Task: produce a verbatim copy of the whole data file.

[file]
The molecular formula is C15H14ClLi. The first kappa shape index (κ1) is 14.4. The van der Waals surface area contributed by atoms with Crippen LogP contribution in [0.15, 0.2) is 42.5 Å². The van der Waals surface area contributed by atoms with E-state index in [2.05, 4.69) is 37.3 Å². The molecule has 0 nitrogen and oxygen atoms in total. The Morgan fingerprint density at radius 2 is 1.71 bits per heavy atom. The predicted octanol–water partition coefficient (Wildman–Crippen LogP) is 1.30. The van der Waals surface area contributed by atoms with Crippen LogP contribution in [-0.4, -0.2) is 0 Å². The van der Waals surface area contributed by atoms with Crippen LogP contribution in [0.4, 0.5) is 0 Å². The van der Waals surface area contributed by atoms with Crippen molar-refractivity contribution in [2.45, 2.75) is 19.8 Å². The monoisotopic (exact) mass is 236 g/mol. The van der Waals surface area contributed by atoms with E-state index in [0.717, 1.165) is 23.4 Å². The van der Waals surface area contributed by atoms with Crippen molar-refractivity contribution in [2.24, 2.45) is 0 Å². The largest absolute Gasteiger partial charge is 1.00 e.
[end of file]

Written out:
The molecular formula is C15H14ClLi. The first kappa shape index (κ1) is 14.4. The van der Waals surface area contributed by atoms with Crippen LogP contribution in [0.15, 0.2) is 42.5 Å². The van der Waals surface area contributed by atoms with E-state index in [2.05, 4.69) is 37.3 Å². The molecule has 0 nitrogen and oxygen atoms in total. The Morgan fingerprint density at radius 2 is 1.71 bits per heavy atom. The predicted octanol–water partition coefficient (Wildman–Crippen LogP) is 1.30. The van der Waals surface area contributed by atoms with Crippen LogP contribution in [-0.4, -0.2) is 0 Å². The van der Waals surface area contributed by atoms with Crippen LogP contribution in [0.4, 0.5) is 0 Å². The van der Waals surface area contributed by atoms with Crippen molar-refractivity contribution in [2.45, 2.75) is 19.8 Å². The monoisotopic (exact) mass is 236 g/mol. The van der Waals surface area contributed by atoms with E-state index in [0.717, 1.165) is 23.4 Å². The van der Waals surface area contributed by atoms with Crippen molar-refractivity contribution in [2.24, 2.45) is 0 Å². The largest absolute Gasteiger partial charge is 1.00 e.